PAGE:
Published: 2020-10-23

Correlation between serum electrolyte levels and brain stem evoked response audiometry in chronic renal failure: a pilot study

Manish Munjal, Karanpreet Singh, Parth Chopra, Shubham Munjal, Hemant Chopra, Aditi Mathur, Mehtab Grewal


Background: The effect of electrolyte imbalance on hearing thresholds and its objective manifestation, as delayed latencies or inter-peak intervals in evoked response audiometry is studied.

Methods: The present prospective study was undertaken in a period of one and a half years, to analyze the audiological profile in patients of chronic renal failure and renal allograft recipients. 60 patients were randomly selected from the out- patient and indoor services of nephrology, urology and oto-rhino-laryngology, Dayanand Medical College and Hospital, Ludhiana. Brain stem evoked response audiometry was performed and the latencies were tabulated.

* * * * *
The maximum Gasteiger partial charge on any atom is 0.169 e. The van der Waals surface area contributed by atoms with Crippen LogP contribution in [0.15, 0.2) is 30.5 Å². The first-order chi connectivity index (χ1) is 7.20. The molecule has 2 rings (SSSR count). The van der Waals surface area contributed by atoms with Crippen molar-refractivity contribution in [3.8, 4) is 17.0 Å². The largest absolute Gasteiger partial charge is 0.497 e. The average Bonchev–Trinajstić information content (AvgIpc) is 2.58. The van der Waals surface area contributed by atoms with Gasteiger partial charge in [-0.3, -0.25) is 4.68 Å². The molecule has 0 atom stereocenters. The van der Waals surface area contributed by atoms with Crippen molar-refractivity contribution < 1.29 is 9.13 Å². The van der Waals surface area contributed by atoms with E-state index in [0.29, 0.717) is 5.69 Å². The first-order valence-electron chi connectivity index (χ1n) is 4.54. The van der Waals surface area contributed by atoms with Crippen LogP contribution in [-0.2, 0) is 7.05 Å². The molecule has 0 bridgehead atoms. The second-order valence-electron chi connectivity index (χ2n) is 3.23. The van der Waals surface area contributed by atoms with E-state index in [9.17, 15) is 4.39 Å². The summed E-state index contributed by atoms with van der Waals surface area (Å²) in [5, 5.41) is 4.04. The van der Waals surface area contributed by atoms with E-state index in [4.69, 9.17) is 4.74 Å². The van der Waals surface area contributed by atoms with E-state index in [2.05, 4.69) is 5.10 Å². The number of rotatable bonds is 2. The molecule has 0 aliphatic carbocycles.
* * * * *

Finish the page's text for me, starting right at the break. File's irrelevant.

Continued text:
Results: A significant delay in the absolute latency of wave V was noted in hyponatremic patients of CRF on comparison with patients of CRF having a normal serum Na+ levels. The I-V interpeak interval was also seen to be significantly delayed on comparison. A statistically significant delayed I-III inter-peak latency was also observed in hypernatremic patients in comparison to patients having a serum Na+ level in the normal range. No significance of serum creatinine levels and wave latencies was noted on comparison between the three categories of patients of CRF as categorized by their serum creatinine levels.

Conclusions: There is a definite deterioration of the audiological function in patients of chronic kidney disease, and some reversal of these abnormalities following a successful renal transplantation; indirectly pointing towards uremic milieu being the culprit.


Electrolytes, Hearing impairment, Brainstem evoked response audiometry

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